Have you ever been asked that classic question: what one thing you would rescue if your house was burning down?
20 years ago, it would have been photos for many of us, those mementos of happy days and the ones we loved. These days, it’s almost a rarity to print out a photo and, personally, all the albums I have are backed up with an online photo printer.
If our home really did go up in flames though, I’d have little hesitation in what to grab and it would be our family birthday box, soon to be pressed into use for our two springtime birthdays.
In a sense it doesn’t matter what we do for family birthdays but having a set of traditions and rituals that our family always repeats from year to year gives a sense of identity which binds us together. Our traditions make each family member feel treasured and gives a sense of belonging.
I created the birthday box for my husband’s birthday a few months after our daughter was born. It contains 15m of home-made bunting in a rainbow of colours which goes up for every birthday. It originally contained an antique tea service, now on the dresser. I found it for a fiver on E-bay but it is delicate and pretty and covered in butterflies which delight the children each time it is used for our special birthday breakfasts, always the birthday boy or girl’s favourite breakfast foods.
And finally, the one item I treasure above almost any other in our home: the birthday book. It’s a notebook of handmade paper, leather bound, originally found in a charity shop and stashed for future use. Rather than send cards within our family, we each write a letter in the birthday book to the person whose birthday it is, one from each parent and, now Pigwig can write, maybe a sibling. On parents’ birthdays, the other spouse writes a letter and Pigwig has thus far dictated her messages. Tintin hasn’t yet been old enough to join in but should be able to this May.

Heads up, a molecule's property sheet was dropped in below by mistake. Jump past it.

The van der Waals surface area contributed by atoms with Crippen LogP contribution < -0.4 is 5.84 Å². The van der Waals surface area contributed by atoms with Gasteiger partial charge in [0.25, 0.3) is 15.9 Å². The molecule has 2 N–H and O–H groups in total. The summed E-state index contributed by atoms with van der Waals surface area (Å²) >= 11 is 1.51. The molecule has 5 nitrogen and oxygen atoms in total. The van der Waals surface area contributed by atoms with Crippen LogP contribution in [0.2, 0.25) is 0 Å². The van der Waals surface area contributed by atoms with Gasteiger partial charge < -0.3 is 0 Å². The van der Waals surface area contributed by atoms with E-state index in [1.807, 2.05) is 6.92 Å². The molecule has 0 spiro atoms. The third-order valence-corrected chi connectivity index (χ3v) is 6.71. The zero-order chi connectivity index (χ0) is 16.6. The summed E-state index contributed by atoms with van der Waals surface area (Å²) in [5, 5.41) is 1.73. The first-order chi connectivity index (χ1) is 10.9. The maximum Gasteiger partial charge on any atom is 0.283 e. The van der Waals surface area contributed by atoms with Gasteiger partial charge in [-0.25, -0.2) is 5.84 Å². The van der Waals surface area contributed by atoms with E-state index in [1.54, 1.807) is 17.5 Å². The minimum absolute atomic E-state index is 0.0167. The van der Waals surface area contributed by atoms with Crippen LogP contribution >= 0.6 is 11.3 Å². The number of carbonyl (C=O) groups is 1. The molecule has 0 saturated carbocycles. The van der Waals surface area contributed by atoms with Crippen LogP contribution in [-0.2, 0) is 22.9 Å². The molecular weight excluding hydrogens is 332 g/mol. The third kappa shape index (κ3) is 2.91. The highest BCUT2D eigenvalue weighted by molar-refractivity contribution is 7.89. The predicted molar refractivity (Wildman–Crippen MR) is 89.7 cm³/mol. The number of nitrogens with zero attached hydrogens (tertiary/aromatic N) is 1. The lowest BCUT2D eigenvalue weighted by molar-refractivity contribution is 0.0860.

One of the pleasures of the evening before each birthday is to take a break from the frantic preparations and to sit and read the letters from previous years. With the children, we write about how they have grown and changed that year, what books, food, music and TV programmes they particularly enjoy, what their interests are and who their friends are. We write about how their character is developing, their quirks and foibles and how we’ve seen them mature, what has moved us and impressed us. We write about their strengths and skills and make guesses about their future careers! We also write about how we have seen their faith and understanding of God develop. I honestly believe that as they get older and we try and help them discern their gifting in life and God’s plan for them that recording these early observations could be really helpful.
For our spouse, we write about the challenges of the previous year and what we admire about them and the way they have tackled those challenges. We affirm how they are growing and what we love about them, how we have seen God move in their life and the prayers we have seen answered. It’s a true piece of family history.
I’ve heard of other families who have their own notebook tradition at other times of the year – a book of thanksgiving in the summer, autumn or at New Year, books of Christmas memories or a record of the year just gone compiled together over the Christmas holidays, summer holiday or travel diaries or memory books compiled for each child (which we also have but are rubbish at keeping up-to-date!). It’s worth considering what precious heirlooms these records could become. What could be more worthwhile than passing on to our children sense of belonging and a record of God’s faithfulness to our family?
So, what birthday traditions do your family have? And do you write down memories at any point in the year?